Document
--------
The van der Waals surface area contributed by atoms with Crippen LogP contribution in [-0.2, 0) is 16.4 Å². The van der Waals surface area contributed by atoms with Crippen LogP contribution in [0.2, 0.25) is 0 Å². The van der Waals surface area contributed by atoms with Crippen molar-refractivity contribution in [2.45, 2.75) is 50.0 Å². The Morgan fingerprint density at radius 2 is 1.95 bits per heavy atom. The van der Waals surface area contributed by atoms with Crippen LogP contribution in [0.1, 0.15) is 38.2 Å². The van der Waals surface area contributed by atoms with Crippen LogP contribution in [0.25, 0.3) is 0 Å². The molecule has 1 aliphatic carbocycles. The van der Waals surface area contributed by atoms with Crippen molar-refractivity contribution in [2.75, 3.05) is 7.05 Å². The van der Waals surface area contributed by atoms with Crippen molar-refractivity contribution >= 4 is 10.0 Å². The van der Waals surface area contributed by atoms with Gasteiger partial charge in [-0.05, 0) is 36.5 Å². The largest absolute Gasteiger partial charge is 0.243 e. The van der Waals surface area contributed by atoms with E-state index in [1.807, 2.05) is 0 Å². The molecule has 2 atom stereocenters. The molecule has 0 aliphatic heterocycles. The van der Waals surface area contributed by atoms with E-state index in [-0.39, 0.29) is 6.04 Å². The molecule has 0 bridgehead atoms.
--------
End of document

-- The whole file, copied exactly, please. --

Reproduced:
The van der Waals surface area contributed by atoms with Crippen LogP contribution in [-0.2, 0) is 16.4 Å². The van der Waals surface area contributed by atoms with Crippen LogP contribution in [0.2, 0.25) is 0 Å². The van der Waals surface area contributed by atoms with Crippen molar-refractivity contribution in [2.45, 2.75) is 50.0 Å². The Morgan fingerprint density at radius 2 is 1.95 bits per heavy atom. The van der Waals surface area contributed by atoms with Crippen LogP contribution in [0.1, 0.15) is 38.2 Å². The van der Waals surface area contributed by atoms with Crippen LogP contribution in [0.25, 0.3) is 0 Å². The molecule has 1 aliphatic carbocycles. The van der Waals surface area contributed by atoms with Crippen molar-refractivity contribution in [2.75, 3.05) is 7.05 Å². The van der Waals surface area contributed by atoms with Crippen molar-refractivity contribution >= 4 is 10.0 Å². The van der Waals surface area contributed by atoms with Gasteiger partial charge in [-0.05, 0) is 36.5 Å². The largest absolute Gasteiger partial charge is 0.243 e. The van der Waals surface area contributed by atoms with E-state index in [1.807, 2.05) is 0 Å². The molecule has 2 atom stereocenters. The molecule has 0 aliphatic heterocycles. The van der Waals surface area contributed by atoms with E-state index in [-0.39, 0.29) is 6.04 Å². The molecule has 0 bridgehead atoms.